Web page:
A CONVERSATION WITH DARRELL SCOTT (continued)
DS: Well, let's see. First of all, I lived in Nashville twice as a kid. My family moved around a lot, we were just picking up and leaving every six months for a while. One of the spots was Nashville. We lived in a trailer park on Dickerson Road [chuckles as my jaw drops slightly], that was fourth grade. My dad grew up in the hills of Kentucky, and he was a musician. He was into the Opry, all that stuff. So our first vacations were in Nashville. We never took a vacation except in Nashville for years. Going to the Ryman Auditorium, staying at the Drake Motel, [laughs] the whole deal. You know, and we'd do Tours of the Stars homes, and in the clam shell in Centennial Park there'd be Sunday concerts of the Del Reeves Band or Opry stars.
PM: And that wasn't simply doing what dad was into, right? The kids were all into it, too?
DS: Oh yeah, we were all into it. We were seeing stars. Another time, we lived here for a summer, in seventh grade, over on Fessler's Lane. And then my dad bought a house here in Nashville, twenty years ago, in the country out toward Mt. Juliet. He built a house from scratch, at the time he was doing construction in southern CA. He'd save enough money to blast out a few more thousand on the place, then go back when he ran out of money. This went on for years, like seven years. He finally hit the wall with it when I was up in Boston.
PM: When you were attending Tufts University?
DS: Well, I went to community college for two years, then transferred into Tufts. I studied a lot of poetry and read a lot of literature and opened up the whole world of the Humanities that had been no part of my world as a honky tonk youngster.
PM: A lot of culture came to you late.
DS: Yes, aside from the culture to which I was exposed. Country music, church music, southern family culture. But as far as art or drama went, poetry and literature, yeah, that came later. So I immersed myself totally in the Humanities, and was reading and writing poetry. I was in a non-musical phase. I was in musical denial, it was me not playing music. In time, the two things came together, but I didn't plan that. I got turned on to a lot of music up there, but I wasn't playing much.
PM: As deep a musician as you already were, you found it in yourself not to play, somehow. In Boston, with so much music going down.
DS: It was easy not to play, very easy. I was having the time of my life. Acting in school plays...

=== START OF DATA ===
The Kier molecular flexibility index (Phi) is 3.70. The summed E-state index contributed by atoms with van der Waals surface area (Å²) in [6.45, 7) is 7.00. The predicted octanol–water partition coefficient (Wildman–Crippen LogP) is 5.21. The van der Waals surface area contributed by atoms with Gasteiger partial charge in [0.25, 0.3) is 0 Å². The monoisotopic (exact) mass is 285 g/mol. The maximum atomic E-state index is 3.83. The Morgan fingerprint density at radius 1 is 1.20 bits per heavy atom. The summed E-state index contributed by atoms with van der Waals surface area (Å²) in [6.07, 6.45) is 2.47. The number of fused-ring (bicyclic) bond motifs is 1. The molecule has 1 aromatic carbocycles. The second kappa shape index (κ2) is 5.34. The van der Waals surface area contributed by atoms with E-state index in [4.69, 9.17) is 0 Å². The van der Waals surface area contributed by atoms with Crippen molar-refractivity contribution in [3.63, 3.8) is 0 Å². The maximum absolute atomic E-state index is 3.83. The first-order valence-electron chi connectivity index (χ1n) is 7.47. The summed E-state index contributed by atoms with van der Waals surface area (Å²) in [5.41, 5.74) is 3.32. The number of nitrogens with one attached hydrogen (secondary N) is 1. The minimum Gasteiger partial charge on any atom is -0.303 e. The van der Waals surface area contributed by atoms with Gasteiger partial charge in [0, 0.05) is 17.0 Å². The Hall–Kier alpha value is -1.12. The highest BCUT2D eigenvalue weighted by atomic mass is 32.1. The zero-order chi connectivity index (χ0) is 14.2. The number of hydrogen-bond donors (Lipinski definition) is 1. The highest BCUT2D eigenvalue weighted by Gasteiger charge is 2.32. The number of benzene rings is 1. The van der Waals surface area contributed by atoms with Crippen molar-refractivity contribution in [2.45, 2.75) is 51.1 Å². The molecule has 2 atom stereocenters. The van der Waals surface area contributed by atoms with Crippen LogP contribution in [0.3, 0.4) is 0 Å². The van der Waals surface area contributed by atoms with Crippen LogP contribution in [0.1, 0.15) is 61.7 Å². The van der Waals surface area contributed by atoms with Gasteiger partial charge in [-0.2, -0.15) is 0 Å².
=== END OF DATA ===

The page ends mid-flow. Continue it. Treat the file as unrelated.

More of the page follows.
PM: Worlds were opening up.
DS: Absolutely. Being a honky tonk musician was not a priority, I'd already done that. [Years before, for instance, he'd already gone to Canada and played steel guitar with the Mercy Brothers, who won Juno awards with songs of his, the Canadian Grammy.] Toward the end of my college, though, it was still an easy way to make money. So I started creeping into the honky tonk scene in Boston, to play all night and make my $75. I played some great music up there, and played some really disgusting music, too.
PM: And where other musicians might pick up a Top 40 gig, you'd go play honky tonks.
DS: Oh yeah, I'd play the honky tonks. You didn't have to rehearse, you'd just show up and do Merle Haggard tunes or whatever, and collect your money and go home. But it wasn't like "I'm into music," it was strictly "I'm into seventy five bucks." But the guitar was in my hands, you know, I was playing. But I wasn't confused about it at all, I was in school. And I was late in going to school, I started college at 23 or 24. I was making money in bars at 15, that's how I bought my first Telecaster, which I still have. It's funny, but since coming to Nashville, I hardly play electric at all, I've become known as an acoustic guy. That's cool, whatever. But how I got to Nashville was, my dad was finally at the end of his rope with this house, he was gonna let it go. It was an incomplete house. At the time I graduated college, I had the choice of staying in academia, which I liked and was good at. I'd tried college at 17 and wasn't ready, but I liked it later. So I was either going to go to grad school in some Creative Writing program, and I'd looked into a lot of those possibilities, or I was going to get back into music, and integrate what I'd learned along the way. And that's what I wound up doing.
PM: You were already married, right?
DS: Oh yeah, I met Sherry in my first semester. I answered an ad where a guy was looking for two roommates. He chose Sherry and myself.
PM: Wow, this stranger shows up to align you and your wife's lives, that's too much.
DS: And it really pissed him off when we became an item, because he wanted two roommates. So he kicked us out, and we got our own place. So we were together for the whole four and half years of college.
PM: So, together you decided that you were going to try and marry these two lives of honky tonks and poetry, and move to Nashville.